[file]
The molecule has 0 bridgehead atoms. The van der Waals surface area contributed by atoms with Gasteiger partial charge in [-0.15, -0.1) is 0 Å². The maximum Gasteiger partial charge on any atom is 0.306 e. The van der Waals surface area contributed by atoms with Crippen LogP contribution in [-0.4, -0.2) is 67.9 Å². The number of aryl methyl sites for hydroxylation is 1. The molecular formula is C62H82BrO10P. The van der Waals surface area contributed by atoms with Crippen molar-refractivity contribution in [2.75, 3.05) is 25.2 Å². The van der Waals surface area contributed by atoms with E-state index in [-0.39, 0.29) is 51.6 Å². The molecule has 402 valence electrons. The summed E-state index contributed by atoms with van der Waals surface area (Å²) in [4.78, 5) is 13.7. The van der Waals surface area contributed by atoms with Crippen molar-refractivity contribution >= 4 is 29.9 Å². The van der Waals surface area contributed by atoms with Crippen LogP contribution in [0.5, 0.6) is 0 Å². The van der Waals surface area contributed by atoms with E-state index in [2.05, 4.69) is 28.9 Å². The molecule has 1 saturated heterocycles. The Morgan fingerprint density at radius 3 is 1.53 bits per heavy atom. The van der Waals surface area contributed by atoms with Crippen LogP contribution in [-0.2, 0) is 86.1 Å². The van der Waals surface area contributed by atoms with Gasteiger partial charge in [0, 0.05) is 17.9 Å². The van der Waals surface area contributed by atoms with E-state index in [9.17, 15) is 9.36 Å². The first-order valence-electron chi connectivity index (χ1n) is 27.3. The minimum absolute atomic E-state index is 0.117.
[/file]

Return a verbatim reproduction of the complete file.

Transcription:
The molecule has 0 bridgehead atoms. The van der Waals surface area contributed by atoms with Gasteiger partial charge in [-0.15, -0.1) is 0 Å². The maximum Gasteiger partial charge on any atom is 0.306 e. The van der Waals surface area contributed by atoms with Crippen LogP contribution in [-0.4, -0.2) is 67.9 Å². The number of aryl methyl sites for hydroxylation is 1. The molecular formula is C62H82BrO10P. The van der Waals surface area contributed by atoms with Crippen molar-refractivity contribution in [2.75, 3.05) is 25.2 Å². The van der Waals surface area contributed by atoms with E-state index in [-0.39, 0.29) is 51.6 Å². The molecule has 402 valence electrons. The summed E-state index contributed by atoms with van der Waals surface area (Å²) in [4.78, 5) is 13.7. The van der Waals surface area contributed by atoms with Crippen molar-refractivity contribution >= 4 is 29.9 Å². The van der Waals surface area contributed by atoms with Crippen LogP contribution in [0.5, 0.6) is 0 Å². The van der Waals surface area contributed by atoms with E-state index in [2.05, 4.69) is 28.9 Å². The molecule has 1 saturated heterocycles. The Morgan fingerprint density at radius 3 is 1.53 bits per heavy atom. The van der Waals surface area contributed by atoms with Crippen LogP contribution in [-0.2, 0) is 86.1 Å². The van der Waals surface area contributed by atoms with Gasteiger partial charge in [0, 0.05) is 17.9 Å². The van der Waals surface area contributed by atoms with E-state index in [9.17, 15) is 9.36 Å². The first-order valence-electron chi connectivity index (χ1n) is 27.3. The minimum absolute atomic E-state index is 0.117.